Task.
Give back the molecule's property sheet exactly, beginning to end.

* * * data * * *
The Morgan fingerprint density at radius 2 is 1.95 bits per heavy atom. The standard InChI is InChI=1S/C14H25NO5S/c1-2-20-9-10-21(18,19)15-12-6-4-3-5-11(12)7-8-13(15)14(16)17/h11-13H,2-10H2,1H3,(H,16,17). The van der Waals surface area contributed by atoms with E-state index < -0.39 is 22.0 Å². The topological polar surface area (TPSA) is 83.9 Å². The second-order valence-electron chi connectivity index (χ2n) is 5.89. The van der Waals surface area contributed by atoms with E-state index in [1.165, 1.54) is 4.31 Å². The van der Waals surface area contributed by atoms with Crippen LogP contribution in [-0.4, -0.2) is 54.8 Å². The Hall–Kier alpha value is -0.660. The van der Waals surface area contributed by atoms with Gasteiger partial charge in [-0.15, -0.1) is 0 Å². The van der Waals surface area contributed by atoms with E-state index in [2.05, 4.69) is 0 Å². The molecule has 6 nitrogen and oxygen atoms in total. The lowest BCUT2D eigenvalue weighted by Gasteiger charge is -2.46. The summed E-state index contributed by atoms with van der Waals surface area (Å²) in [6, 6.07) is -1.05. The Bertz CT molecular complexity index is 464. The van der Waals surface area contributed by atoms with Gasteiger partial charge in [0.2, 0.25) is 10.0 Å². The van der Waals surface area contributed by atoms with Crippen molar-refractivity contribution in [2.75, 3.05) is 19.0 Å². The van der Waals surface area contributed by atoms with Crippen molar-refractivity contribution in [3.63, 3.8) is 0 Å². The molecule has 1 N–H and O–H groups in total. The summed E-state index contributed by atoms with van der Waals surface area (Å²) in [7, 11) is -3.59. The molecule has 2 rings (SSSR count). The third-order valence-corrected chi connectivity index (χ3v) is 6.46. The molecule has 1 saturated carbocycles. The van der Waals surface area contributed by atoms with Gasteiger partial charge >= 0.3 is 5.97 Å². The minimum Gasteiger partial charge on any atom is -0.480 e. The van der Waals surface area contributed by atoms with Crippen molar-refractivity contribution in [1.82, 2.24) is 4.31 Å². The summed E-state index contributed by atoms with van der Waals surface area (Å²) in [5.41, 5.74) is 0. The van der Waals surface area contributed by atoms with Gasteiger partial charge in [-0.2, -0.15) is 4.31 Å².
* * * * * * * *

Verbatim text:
The Morgan fingerprint density at radius 2 is 1.95 bits per heavy atom. The standard InChI is InChI=1S/C14H25NO5S/c1-2-20-9-10-21(18,19)15-12-6-4-3-5-11(12)7-8-13(15)14(16)17/h11-13H,2-10H2,1H3,(H,16,17). The van der Waals surface area contributed by atoms with E-state index < -0.39 is 22.0 Å². The topological polar surface area (TPSA) is 83.9 Å². The second-order valence-electron chi connectivity index (χ2n) is 5.89. The van der Waals surface area contributed by atoms with E-state index in [1.165, 1.54) is 4.31 Å². The van der Waals surface area contributed by atoms with Crippen LogP contribution in [-0.4, -0.2) is 54.8 Å². The Hall–Kier alpha value is -0.660. The van der Waals surface area contributed by atoms with Gasteiger partial charge in [-0.15, -0.1) is 0 Å². The van der Waals surface area contributed by atoms with E-state index in [2.05, 4.69) is 0 Å². The molecule has 6 nitrogen and oxygen atoms in total. The lowest BCUT2D eigenvalue weighted by Gasteiger charge is -2.46. The summed E-state index contributed by atoms with van der Waals surface area (Å²) in [6, 6.07) is -1.05. The Bertz CT molecular complexity index is 464. The van der Waals surface area contributed by atoms with Gasteiger partial charge in [0.2, 0.25) is 10.0 Å². The van der Waals surface area contributed by atoms with Crippen molar-refractivity contribution in [2.75, 3.05) is 19.0 Å². The van der Waals surface area contributed by atoms with Crippen molar-refractivity contribution in [3.63, 3.8) is 0 Å². The molecule has 1 N–H and O–H groups in total. The summed E-state index contributed by atoms with van der Waals surface area (Å²) in [7, 11) is -3.59. The molecule has 2 rings (SSSR count). The third-order valence-corrected chi connectivity index (χ3v) is 6.46. The molecule has 1 saturated carbocycles. The van der Waals surface area contributed by atoms with Gasteiger partial charge >= 0.3 is 5.97 Å². The minimum Gasteiger partial charge on any atom is -0.480 e. The van der Waals surface area contributed by atoms with Crippen molar-refractivity contribution in [1.82, 2.24) is 4.31 Å². The summed E-state index contributed by atoms with van der Waals surface area (Å²) in [5.41, 5.74) is 0. The van der Waals surface area contributed by atoms with Gasteiger partial charge in [-0.2, -0.15) is 4.31 Å².